the CIMP-H or CIMP-M groups. Unfortunately, CpG
sites for only 2 (RUNX3, IGF2) of the 5 genes in the
CIMPW panel were included in the Golden Gate arrays,
thus preventing comparison of CIMP status by array and
Methylight analysis. Nevertheless, there was good corre-
lation between the array and Methylight methods for
methylation levels of RUNX3 and IGF2 (all p < 0.05) using
All 15 tumors with BRAF mutation were CIMP-H. A
significantly higher frequency of KRAS mutation was
observed in CIMP-H compared to CIMP-L or CIMP-M
tumors. None of the 13 CIMP-M tumors contained a
KRAS mutation. The presence of extramural vascular
invasion (EMVI) was more frequent in CIMP-M com-
pared to CIMP-H or CIMP-L tumors. The presence of a
tumor-infiltrating lymphocytic response (TILS) was not
associated with any of the CIMP subgroups.
Differentially methylated genes in CIMP subgroups
Five clusters of CpG loci, termed A to E, were apparent
following unsupervised hierarchical clustering of methy-
lation data for the 202 CpG loci that showed tumor-spe-
cific methylation (Fig. 1). CpG sites in clusters A and C
were more highly methylated in CIMP-M and CIMP-H
Figure 1 Unsupervised hierarchical clustering of 202 tumor-specific probes (rows) in 91 CRC (columns). The 3 tumor clusters generated by this
analysis were termed CIMP-High (CIMP-H), CIMP-Mid (CIMP-M) and CIMP-Low (CIMP-L). Clinicopathological and molecular features are shown above
the heatmap. White rectangles are cases with missing data. Gender: female (red), male (blue); Age: ≥ 67 years (red), < 67 (blue); Tumor location: prox-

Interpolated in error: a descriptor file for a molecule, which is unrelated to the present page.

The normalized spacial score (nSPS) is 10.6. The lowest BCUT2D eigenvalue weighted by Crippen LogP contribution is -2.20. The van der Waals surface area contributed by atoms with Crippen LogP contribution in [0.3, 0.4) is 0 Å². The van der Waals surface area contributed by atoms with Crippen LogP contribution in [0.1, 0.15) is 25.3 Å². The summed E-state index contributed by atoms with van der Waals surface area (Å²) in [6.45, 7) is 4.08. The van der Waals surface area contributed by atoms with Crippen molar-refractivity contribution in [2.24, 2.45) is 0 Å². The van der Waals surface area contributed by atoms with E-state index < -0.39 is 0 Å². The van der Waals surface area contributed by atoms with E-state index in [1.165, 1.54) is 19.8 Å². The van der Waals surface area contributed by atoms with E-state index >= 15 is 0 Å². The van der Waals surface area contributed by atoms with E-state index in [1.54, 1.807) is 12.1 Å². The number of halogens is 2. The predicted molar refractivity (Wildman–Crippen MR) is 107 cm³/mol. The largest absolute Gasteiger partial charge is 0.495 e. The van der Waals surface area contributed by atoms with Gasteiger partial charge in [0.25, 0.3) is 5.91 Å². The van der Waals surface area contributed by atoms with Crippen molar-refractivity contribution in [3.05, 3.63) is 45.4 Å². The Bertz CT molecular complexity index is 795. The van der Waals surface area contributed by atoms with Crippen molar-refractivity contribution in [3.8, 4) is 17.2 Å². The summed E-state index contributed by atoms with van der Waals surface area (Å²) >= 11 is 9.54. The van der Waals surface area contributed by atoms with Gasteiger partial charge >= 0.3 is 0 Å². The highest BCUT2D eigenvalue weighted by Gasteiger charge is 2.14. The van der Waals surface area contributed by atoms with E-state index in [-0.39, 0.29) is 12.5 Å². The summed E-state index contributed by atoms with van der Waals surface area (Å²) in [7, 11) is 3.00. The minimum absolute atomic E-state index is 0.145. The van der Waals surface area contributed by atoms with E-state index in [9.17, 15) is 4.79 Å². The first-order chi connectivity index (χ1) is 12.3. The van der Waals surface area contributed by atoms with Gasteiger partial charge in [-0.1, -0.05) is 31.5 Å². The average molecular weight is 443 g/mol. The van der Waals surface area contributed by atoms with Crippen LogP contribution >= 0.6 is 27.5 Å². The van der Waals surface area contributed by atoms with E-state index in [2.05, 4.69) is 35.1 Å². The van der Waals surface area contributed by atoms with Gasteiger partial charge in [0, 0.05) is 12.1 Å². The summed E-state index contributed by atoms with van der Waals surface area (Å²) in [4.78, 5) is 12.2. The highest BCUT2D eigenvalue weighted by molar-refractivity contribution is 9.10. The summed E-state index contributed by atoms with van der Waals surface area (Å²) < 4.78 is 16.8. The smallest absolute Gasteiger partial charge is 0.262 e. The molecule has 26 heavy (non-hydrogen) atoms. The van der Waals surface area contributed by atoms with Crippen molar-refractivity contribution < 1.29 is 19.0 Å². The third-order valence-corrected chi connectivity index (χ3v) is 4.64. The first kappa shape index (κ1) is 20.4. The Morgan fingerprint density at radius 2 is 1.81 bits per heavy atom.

imal (red), distal (blue); Tumor stage (ACPS): A or B (blue), C or D (red); Lymphovascular invasion (LVI): present (red), absent (blue); Extramural vascular
invasion (EMVI): present (red), absent (blue); Perineural invasion (PNI): present (red), absent (blue); Tumor infiltrating lymphocytes (TILS): present (red),
absent (blue); CIMPW: CIMPW-high (red), CIMPW-low (yellow), CIMPW-negative (blue); BRAF: mutant (red), wildtype (blue); KRAS: mutant (red), wildtype
(blue); Microsatellite instability (MSI): positive (red), negative (blue). Five CpG clusters (A-E) were apparent from the analysis and showed differential
methylation amongst the 3 CIMP subgroups.
Ang et al. BMC Cancer 2010, 10:227
Page 5 of 8
tumors compared to CIMP-L tumors, while the converse
was true for the CpG sites in cluster D. CpG sites in clus-
ter B and cluster E showed uniformly high and low meth-
ylation, respectively, in each of the 3 CIMP subgroups.
Using published data from studies on human stem cells
, 50% (39/98) of the genes within clusters A and C
were found to be targets for binding by Polycomb repres-
sive complex 2 (PRC2) components and/or H3K27 trim-
ethylation. In contrast, only 12% (5/41) of the genes
within clusters B, D and E were targets (P < 0.001). These
observations support previous reports that hypermethy-
lated genes in cancer are frequent targets of PRC2-medi-
ated H3K27 trimethylation .
The current study is the first to use array-based technol-
ogy to enable comprehensive methylation profiling of
CRC. A total of 1,505 CpG sites contained within 807
genes were assessed in 91 consecutive cases of CRC. The
GoldenGate® arrays employed here were recently used to
Table 1: Clinicopathological and molecular characteristics of CIMP subgroups.
CIMP subgroup (n, %)
L vs MM vs HL vs H
19 (21)13 (14)59 (65)
Female 6 (32) 4 (31)30 (51)
Male13 (68) 9 (69)29 (49)0.9520.2110.175
Age ≥ 67 years6 (32)5 (38)37 (63)
Age < 67 years13 (68)8 (62)22 (37)0.5700.0030.012